Power companies have, by and large, tended to voice support for introducing smart meters. This makes sense – one of the big advantages of smart meters is they remove the need to regularly send staff out to check meter readings. Another aspect of smart meters makes them less logical for utilities: those that display household energy use also lead to a reduction in use – although estimates of exactly how much vary from 1 per cent to 15 per cent.
Now, The Times reports, the Energy Retail Association is accused of lobbying UK government ministers against mandating that smart meters include a display allowing customers to monitor their own energy usage over time.
The Local Government Association is outraged:
Paul Bettison, chairman of the LGA environment board, said: “If energy firms succeed in blocking this plan to give people in-home energy monitors, millions of households will be denied the chance to cut their fuel bill. Energy displays help people change how they use electricity, cut back and save money.
If correct, this would contradict the ERA’s own publicly-stated support of smart meters as a way of reducing energy use. Just this month, Gary Felgate of ERA wrote a joint letter with Andy Atkins of Friends of the Earth to the Guardian, calling for quick introduction of smart meters. And the letter specifically describes smart meters as a way for customers to reduce their electricity use and CO2 emissions:
Importantly, they will allow consumers to work out which appliances are causing the most CO2 emissions and costing the most to run. Smart metering will also allow customers to monitor how much money they are earning by generating their own green energy at home, and exporting it back to the grid. They are essential if consumers are to take control of their energy use, reduce their bills and their carbon footprint.
So what is ERA playing at? The organisation told The Times it wasn’t the displays they objected to so much as the fact that, er, they might be forced to introduce them:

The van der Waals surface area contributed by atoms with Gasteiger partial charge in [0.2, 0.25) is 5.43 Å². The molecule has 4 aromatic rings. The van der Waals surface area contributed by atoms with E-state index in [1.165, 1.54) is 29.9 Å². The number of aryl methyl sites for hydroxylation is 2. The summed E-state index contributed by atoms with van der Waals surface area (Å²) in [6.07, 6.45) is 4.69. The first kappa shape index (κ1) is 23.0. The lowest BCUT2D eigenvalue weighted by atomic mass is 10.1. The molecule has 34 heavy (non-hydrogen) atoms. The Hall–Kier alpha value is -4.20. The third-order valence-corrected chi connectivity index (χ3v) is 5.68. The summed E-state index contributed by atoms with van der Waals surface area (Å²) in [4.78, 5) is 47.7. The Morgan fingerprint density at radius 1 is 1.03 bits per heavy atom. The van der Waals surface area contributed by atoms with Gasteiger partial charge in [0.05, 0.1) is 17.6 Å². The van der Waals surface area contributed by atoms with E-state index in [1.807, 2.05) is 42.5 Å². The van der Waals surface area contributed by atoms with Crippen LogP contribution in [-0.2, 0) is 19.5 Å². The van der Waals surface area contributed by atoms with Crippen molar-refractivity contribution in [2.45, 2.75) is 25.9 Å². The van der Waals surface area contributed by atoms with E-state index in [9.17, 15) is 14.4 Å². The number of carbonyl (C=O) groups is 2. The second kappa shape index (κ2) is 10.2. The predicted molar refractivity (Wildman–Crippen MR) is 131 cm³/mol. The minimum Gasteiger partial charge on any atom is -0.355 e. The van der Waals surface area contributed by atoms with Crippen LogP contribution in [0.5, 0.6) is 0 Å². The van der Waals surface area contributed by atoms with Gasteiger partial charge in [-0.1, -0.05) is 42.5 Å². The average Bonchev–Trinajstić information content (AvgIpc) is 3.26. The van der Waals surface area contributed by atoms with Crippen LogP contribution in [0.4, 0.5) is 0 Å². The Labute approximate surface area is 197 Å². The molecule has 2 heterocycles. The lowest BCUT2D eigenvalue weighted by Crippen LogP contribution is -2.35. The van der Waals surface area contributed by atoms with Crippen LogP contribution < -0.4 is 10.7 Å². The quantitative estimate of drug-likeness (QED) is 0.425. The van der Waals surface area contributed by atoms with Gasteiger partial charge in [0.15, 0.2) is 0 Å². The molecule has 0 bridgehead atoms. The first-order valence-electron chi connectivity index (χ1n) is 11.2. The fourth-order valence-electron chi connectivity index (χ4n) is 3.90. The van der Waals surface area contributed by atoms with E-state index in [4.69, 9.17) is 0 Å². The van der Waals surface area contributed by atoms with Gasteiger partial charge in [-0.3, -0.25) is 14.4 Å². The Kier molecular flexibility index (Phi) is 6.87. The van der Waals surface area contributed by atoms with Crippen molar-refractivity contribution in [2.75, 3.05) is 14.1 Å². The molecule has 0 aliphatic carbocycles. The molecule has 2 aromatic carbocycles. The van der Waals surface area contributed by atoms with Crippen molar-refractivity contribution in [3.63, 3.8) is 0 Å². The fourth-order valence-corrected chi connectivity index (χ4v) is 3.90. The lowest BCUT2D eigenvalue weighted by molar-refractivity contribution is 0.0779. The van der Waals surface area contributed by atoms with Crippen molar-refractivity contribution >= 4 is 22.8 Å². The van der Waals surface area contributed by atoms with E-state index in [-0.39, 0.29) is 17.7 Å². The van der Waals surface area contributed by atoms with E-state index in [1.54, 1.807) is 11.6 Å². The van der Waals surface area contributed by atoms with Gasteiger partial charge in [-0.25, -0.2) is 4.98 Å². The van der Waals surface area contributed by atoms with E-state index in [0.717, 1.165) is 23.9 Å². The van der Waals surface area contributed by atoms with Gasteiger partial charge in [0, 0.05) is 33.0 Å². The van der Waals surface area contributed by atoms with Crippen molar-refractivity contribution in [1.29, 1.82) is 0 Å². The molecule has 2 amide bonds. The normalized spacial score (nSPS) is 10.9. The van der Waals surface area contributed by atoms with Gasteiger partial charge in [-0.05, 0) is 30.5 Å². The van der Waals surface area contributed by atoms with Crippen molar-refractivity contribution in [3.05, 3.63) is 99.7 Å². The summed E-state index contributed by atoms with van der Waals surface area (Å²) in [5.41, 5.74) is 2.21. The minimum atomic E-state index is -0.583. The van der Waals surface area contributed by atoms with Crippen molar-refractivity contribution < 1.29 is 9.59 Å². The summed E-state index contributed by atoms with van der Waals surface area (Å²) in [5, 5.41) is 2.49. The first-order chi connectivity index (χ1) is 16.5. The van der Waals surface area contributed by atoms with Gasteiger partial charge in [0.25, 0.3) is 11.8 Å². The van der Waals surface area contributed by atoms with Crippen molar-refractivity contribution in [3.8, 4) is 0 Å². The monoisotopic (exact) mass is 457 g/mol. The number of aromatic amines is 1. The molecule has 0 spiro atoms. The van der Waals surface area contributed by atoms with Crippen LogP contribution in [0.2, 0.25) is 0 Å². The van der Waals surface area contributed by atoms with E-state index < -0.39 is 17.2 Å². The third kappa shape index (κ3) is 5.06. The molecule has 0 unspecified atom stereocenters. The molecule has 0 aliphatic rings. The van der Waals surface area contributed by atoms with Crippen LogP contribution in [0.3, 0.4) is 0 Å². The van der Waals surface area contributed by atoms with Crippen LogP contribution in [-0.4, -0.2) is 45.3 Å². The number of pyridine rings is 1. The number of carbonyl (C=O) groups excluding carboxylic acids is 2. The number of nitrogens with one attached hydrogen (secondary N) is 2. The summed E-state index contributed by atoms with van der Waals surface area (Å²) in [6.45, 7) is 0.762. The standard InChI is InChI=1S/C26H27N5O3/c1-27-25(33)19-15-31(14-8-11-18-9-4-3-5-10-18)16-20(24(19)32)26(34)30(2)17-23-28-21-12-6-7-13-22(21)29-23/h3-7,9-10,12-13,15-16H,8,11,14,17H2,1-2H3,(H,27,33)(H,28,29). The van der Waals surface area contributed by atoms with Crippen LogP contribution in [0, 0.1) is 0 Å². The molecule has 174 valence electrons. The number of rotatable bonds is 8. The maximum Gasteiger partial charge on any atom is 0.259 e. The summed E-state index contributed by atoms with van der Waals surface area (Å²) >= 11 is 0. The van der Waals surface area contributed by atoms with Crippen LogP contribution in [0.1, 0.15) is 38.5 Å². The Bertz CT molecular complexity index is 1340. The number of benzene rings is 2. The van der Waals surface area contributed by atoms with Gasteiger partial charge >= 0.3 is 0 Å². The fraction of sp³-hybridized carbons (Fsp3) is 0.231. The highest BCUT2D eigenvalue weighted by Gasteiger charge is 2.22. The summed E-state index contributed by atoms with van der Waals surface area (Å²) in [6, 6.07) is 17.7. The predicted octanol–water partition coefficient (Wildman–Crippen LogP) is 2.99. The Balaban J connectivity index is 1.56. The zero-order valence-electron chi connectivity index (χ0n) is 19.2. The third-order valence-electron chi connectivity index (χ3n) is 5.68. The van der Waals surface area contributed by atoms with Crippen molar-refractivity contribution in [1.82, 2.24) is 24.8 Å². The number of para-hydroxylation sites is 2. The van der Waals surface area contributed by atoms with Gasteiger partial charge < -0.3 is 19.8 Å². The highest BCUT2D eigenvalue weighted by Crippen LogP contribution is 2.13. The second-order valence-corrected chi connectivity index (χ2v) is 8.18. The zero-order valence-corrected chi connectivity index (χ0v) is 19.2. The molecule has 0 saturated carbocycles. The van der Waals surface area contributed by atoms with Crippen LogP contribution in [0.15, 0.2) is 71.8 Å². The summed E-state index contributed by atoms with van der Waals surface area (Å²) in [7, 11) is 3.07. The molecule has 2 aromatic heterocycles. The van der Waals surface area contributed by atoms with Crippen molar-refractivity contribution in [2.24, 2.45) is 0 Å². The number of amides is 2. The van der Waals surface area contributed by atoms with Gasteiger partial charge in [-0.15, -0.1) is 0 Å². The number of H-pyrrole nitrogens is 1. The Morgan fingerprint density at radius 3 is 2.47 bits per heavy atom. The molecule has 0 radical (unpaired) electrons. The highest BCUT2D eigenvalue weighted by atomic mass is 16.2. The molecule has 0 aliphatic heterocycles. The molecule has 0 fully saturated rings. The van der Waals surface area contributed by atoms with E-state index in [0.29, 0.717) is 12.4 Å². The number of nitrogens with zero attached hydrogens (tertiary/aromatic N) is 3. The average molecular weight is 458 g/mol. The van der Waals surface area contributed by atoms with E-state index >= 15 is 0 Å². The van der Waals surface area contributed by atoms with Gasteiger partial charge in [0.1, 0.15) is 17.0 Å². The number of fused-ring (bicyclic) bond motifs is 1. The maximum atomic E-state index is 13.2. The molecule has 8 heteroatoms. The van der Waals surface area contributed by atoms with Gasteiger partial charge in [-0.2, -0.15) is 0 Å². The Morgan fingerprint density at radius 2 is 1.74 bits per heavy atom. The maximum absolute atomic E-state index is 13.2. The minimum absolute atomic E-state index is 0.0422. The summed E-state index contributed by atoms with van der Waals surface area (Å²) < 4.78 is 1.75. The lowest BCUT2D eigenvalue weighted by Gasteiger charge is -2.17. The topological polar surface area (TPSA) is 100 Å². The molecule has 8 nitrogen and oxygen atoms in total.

“The ERA and its members firmly believe that energy companies should not be restricted to providing a one-size-fits-all solution, but should be allowed to innovate and offer customers precisely the kind of display they would find most useful — whether this is with a display unit, via a website, or even through a mobile phone application.”
But would a web or phone-based application prove so effective for customers? Location, as a study by energy regulator Ofgem found, is everything when it comes to customers actually using the smart meter data to change their energy use patterns. The report wrote (Ofgem’s emphasis):
The display was hardwired to the physical meter and to minimise disruption and installation time, limits were placed on the extent of wiring to be undertaken. This resulted in far too many Smart Meter display units being installed in inaccessible and not very visible locations. The location is important as those households with a Smart Meter in a visible location (e.g. hall or kitchen) are five times more likely to interrogate their Smart Meters on a greater than once a quarter basis as those with less visible or inaccessible locations. Around 40% of households with such visible locations read their Smart Meters more often than quarterly.
The power companies might not need to worry so much, however – if they don’t introduce variable pricing along with the monitoring, studies carried out so far suggest that the reduction in energy use would be far lower.